The Accufab axel bolt kits give you a torqure range. Not the Ford method..Can someone here give me a really simple explanation why they came up with torque to x then 90 degrees? Also how is that different to a higher torque setting. Sorry to sound dense but somewhere its just not making sense to me.
Actually I thought it was .... Torque until tight enough that you think it will break the tool(socket, hex or torx bit) of the next person who works on the car .. then add 50nm!! Yes ... I have a collection of broken snap-on tools waiting for my rep.Don't know, but I heard it differently : The ideal torque for any fastener is " 1) tighten until head snaps off, 2) back off 1/4 turn."
Simply stated, it is because it is really not about torque - it is about having the right "stretch" of the fastener. Ideally, every time you saw a torque spec, you would see a "stretch" spec. You would install the fastener, torque it, and then remove it to check the stretch achieved. If not enough, then you would install and repeat. Ultimately, you would find the torque that achieved the right stretch. So, which would you publish?Can someone here give me a really simple explanation why they came up with torque to x then 90 degrees?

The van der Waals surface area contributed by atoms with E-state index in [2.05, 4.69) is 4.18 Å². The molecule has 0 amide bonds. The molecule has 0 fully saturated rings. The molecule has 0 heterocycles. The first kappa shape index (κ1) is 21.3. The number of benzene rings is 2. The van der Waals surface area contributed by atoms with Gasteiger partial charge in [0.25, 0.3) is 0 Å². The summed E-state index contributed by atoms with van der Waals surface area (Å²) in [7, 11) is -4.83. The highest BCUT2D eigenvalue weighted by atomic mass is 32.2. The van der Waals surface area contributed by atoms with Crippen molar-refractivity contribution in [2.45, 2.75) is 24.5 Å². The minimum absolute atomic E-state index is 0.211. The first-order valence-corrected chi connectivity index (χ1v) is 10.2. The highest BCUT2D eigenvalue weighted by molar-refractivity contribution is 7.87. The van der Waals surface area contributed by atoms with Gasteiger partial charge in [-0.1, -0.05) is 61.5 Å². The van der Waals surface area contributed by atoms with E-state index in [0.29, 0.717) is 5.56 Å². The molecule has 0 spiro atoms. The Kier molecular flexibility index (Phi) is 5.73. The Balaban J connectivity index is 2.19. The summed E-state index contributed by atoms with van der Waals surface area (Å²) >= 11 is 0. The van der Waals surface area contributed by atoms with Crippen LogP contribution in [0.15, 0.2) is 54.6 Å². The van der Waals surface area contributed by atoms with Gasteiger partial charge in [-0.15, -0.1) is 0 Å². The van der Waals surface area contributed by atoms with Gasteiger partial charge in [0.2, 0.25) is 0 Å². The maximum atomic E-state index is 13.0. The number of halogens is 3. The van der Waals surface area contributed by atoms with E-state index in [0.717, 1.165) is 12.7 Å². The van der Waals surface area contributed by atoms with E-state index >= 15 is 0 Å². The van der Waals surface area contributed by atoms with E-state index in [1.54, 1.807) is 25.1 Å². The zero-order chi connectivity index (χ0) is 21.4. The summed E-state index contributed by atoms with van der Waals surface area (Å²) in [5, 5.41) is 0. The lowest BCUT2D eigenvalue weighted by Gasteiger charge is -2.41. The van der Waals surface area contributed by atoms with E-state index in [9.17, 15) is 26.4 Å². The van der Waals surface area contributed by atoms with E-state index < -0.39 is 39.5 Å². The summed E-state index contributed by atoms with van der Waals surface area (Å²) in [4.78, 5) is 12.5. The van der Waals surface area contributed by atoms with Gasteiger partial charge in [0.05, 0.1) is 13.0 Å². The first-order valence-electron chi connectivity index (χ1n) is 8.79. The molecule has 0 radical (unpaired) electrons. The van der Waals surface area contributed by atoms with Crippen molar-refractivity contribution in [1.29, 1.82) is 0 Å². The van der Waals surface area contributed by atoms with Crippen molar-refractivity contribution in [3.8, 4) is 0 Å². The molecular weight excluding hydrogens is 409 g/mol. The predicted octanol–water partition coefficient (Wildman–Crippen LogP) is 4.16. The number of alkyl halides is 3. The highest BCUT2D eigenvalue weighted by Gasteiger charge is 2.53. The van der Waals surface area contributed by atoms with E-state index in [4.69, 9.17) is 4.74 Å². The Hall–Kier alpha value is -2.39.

We need an exploding brain emoticon.
So now that I am significantly less confused, more or less than before, but not as much as I was yesterday, but significantly more than I was the day I was born, and yet less than the moment that I got this cerebral hemorrage trying to figure out which bolt to use on my car, but not as much as I was before I asked the remaining question that I dare to ask. Can a TTY bolt be reused if it is over torqued due to operator error, or rather to say the technician that comes into review some previous work removes the bolt without knowledge of the previous installation?
I think I am going to go buy a set of accufabs and mix them with the ford kit just to play russian roulette. :bored